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From: wb_at_[hidden]
Date: 2001-09-14 17:23:19

Issue #1: special case

I have a concern about the way a special case of the gcd algorithm is
handled at the moment.

In common_factor.hpp we currently have:

    // Non-recursive case
    template < unsigned long Value1 >
    struct static_gcd_helper_t< Value1, 0UL >
        BOOST_STATIC_CONSTANT( unsigned long, value = Value1 );

This is generally fine, but not when the template argument is also
0uL. In this case, the above code would give a result of 0uL -- but
the Euclidean algorithm explicitly requires that not both its inputs be
zero. (The rationale, perhaps oversimplified, is that no divisor can
meaningfully be zero, since division by 0 is undefined, and no other
answer is correct.)

I respectfully recommend that a specialization, along the following
lines, be inserted to account for this special case and to force the
compiler to issue a diagnostic if user code ever happens to provoke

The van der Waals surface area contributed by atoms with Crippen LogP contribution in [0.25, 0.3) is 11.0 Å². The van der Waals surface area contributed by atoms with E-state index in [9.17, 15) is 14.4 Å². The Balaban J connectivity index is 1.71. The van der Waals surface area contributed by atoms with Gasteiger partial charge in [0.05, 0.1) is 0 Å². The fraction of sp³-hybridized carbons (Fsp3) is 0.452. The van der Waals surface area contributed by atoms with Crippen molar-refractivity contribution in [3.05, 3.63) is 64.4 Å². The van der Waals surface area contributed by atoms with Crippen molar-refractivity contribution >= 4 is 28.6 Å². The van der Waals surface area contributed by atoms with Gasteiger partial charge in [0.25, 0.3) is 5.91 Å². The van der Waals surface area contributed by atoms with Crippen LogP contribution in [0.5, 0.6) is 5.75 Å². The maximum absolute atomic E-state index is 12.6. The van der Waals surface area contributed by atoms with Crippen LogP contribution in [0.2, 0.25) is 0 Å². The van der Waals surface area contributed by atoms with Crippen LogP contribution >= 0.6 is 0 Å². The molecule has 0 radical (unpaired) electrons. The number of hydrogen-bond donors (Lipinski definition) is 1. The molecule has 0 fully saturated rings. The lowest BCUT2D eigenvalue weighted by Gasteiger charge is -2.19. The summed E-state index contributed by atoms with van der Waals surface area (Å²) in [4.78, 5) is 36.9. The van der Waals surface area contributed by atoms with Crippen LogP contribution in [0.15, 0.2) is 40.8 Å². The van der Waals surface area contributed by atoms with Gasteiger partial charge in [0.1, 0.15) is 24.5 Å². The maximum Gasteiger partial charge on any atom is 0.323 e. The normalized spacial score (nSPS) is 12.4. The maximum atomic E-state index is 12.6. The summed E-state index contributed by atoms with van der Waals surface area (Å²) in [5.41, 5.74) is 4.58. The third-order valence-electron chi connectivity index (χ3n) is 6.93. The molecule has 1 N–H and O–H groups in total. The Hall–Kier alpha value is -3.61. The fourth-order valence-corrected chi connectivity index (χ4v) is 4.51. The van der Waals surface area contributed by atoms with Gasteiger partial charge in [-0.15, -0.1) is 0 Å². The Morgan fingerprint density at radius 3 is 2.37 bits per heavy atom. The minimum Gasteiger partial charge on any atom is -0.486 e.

this situation:

    // Euclidean algorithm excludes this case
    template < >
    struct static_gcd_helper_t< 0uL, 0uL >
      // *** gcd<0,0>::value is explicitly not defined ***

Issue #2: extension

The classic Euclidean algorithm is not defined for negative values.
However, I believe it is a generally useful and straightforward
extension of the algorithm to provide a useful result in such a
circumstance. Indeed, the supplied run-time function already does so,
it seems; should not the compile-time computation do the same? (But
see Issue #3 below.)

Issue #3: question for experts

This code (as well, I'm sure, as many other programmers' code) uses the
C++ remainder operator % as if it were a mod operator. Technically, of
course, remaindering is a different operation from taking a modulus.
Does this distinction have any practical significance in the context of
the classical (non-negative) Euclidean algorithm? (I believe not.)

But what about the case of the extension described above? Portability
is, of course, the true concern here: recall that the C++ Standard
describes (5.6/4) only the relationship between the division and
remainder operators, and does not prescribe either in isolation; only a
non-normative footnote refers to a "preferred algorithm for integer
division ... in which the quotient is always rounded toward zero."

If use of remaindering on negative operands is deemed non-portable, then
I would recommend against the extension as described in Issue #2 above,
and also in the library's supplied run-time function, unless a portable
workaround can be provided.

        - WEB

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